"There were plenty of engineering-themed toys on view at this weekend's Toy and Game Fair in Chicago, but none of them came close to NASA's contribution in terms of sheer cred. On hand at the fair were NASA reps who demonstrated a mechanism built from the agency's new LittleBits kit. First announced in April, LittleBits' Space Kit was actually developed in tandem with NASA's Innovative Projects Office. As NASA reps told me this weekend, the office is developing several toys and games aimed at getting kids interested in STEM (science, technology, engineering, and math), including a multi-player game that pairs kids to solve problems and launch missions."
Space Kit, Littlebits
Expensive tests for measuring everything from sperm motility to cancer diagnosis have just been made hundreds of thousands of pounds cheaper by a PhD student from Brunel University London who hacked his own microscope. Adam Lynch, from the university's College of Health and Life Sciences, created his own inverted microscope by adapting a cheap instrument he bought online to save himself time and money. The tool is used to measure cell motility - how fast cells move from one place to another - but the high-quality equipment, used to automatically test multiple samples, can stretch to hundreds of thousands of pounds. Now Adam has a cut-price version for a study to understand if a snail's immune system responds to chemical pollutants present in the water, which might influence the levels of transmission of Schistosome parasites from snails to humans.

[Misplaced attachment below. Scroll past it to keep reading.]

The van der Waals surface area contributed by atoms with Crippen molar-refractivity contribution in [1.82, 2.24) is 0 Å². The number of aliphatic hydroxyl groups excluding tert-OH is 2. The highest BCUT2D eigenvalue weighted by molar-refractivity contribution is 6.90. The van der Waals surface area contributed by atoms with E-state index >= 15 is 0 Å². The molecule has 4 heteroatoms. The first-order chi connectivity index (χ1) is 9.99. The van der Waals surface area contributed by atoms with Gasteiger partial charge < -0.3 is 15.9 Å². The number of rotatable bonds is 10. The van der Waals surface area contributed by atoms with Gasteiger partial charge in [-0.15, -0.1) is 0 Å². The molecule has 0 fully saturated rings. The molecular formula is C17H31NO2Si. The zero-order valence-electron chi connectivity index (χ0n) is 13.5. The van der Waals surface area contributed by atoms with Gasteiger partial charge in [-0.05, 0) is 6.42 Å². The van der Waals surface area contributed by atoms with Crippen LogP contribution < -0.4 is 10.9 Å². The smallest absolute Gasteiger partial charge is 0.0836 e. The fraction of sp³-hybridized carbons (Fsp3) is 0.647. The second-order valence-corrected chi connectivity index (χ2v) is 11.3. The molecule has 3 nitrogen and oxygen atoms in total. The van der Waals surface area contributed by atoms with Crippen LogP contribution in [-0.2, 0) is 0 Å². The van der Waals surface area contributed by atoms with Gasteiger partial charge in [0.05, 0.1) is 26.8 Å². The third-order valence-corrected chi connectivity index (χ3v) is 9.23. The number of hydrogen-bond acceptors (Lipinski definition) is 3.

Soon, the growing capability of your smartphone could be harnessed to detect cosmic rays in much the same way as high-end, multimillion-dollar observatories.
With a simple app addition, Android phones, and likely other smartphone brands in the not-too-distant future, can be turned into detectors to capture the light particles created when cosmic rays crash into Earth's atmosphere.
"The apps basically transform the phone into a high-energy particle detector," explains Justin Vandenbroucke, a University of Wisconsin-Madison assistant professor of physics and a researcher at the Wisconsin IceCube Particle Astrophysics Center (WIPAC). "It uses the same principles as these very large experiments."
Cosmic rays are energetic subatomic particles created, scientists think, in cosmic accelerators like black holes and exploding stars. When the particles crash into the Earth's atmosphere, they create showers of secondary particles called muons.
"Engineering is enjoying a moment, thanks to the maker movement, a cultural phenomenon that encourages everyday citizens to design, build and create. "Making encompasses everything from electronics and robotics to woodworking and traditional arts and crafts," says Pramod Khargonekar, assistant director for Engineering at the National Science Foundation (NSF), "and the movement is poised to change the way we think about engineering--from where it happens to who can do it."